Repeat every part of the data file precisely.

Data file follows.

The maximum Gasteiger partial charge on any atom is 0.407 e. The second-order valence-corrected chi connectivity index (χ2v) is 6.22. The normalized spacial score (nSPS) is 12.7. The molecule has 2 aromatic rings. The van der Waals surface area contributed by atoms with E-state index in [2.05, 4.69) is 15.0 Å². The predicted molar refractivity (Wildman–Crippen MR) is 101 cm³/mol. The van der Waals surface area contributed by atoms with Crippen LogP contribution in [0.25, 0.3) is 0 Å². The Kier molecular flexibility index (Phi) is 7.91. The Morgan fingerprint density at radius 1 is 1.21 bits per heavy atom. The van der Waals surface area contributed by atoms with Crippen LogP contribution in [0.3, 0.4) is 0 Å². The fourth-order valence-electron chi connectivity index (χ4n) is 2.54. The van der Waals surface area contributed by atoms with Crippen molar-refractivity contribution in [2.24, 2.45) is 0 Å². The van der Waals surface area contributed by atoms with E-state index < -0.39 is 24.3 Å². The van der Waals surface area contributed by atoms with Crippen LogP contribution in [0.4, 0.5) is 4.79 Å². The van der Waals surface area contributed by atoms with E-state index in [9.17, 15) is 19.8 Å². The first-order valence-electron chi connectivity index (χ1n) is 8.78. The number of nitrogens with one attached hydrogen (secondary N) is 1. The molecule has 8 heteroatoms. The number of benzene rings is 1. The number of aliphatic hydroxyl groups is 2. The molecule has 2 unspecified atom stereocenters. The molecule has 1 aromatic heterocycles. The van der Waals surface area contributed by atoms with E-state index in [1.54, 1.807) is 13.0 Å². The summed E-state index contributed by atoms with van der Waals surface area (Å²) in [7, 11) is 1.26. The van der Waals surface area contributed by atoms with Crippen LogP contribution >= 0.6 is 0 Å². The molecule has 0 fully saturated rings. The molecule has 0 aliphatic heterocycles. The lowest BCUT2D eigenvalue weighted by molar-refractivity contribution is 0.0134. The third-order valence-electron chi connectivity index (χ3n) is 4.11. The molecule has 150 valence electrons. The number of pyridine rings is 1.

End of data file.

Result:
The maximum Gasteiger partial charge on any atom is 0.407 e. The second-order valence-corrected chi connectivity index (χ2v) is 6.22. The normalized spacial score (nSPS) is 12.7. The molecule has 2 aromatic rings. The van der Waals surface area contributed by atoms with E-state index in [2.05, 4.69) is 15.0 Å². The predicted molar refractivity (Wildman–Crippen MR) is 101 cm³/mol. The van der Waals surface area contributed by atoms with Crippen LogP contribution in [0.25, 0.3) is 0 Å². The Kier molecular flexibility index (Phi) is 7.91. The Morgan fingerprint density at radius 1 is 1.21 bits per heavy atom. The van der Waals surface area contributed by atoms with Crippen LogP contribution in [0.3, 0.4) is 0 Å². The fourth-order valence-electron chi connectivity index (χ4n) is 2.54. The van der Waals surface area contributed by atoms with Crippen molar-refractivity contribution in [2.24, 2.45) is 0 Å². The van der Waals surface area contributed by atoms with E-state index < -0.39 is 24.3 Å². The van der Waals surface area contributed by atoms with Crippen LogP contribution in [0.4, 0.5) is 4.79 Å². The van der Waals surface area contributed by atoms with E-state index in [9.17, 15) is 19.8 Å². The first-order valence-electron chi connectivity index (χ1n) is 8.78. The number of nitrogens with one attached hydrogen (secondary N) is 1. The molecule has 8 heteroatoms. The number of benzene rings is 1. The number of aliphatic hydroxyl groups is 2. The molecule has 2 unspecified atom stereocenters. The molecule has 1 aromatic heterocycles. The van der Waals surface area contributed by atoms with E-state index in [1.54, 1.807) is 13.0 Å². The summed E-state index contributed by atoms with van der Waals surface area (Å²) in [7, 11) is 1.26. The van der Waals surface area contributed by atoms with Crippen LogP contribution >= 0.6 is 0 Å². The molecule has 0 fully saturated rings. The molecule has 0 aliphatic heterocycles. The lowest BCUT2D eigenvalue weighted by molar-refractivity contribution is 0.0134. The third-order valence-electron chi connectivity index (χ3n) is 4.11. The molecule has 150 valence electrons. The number of pyridine rings is 1.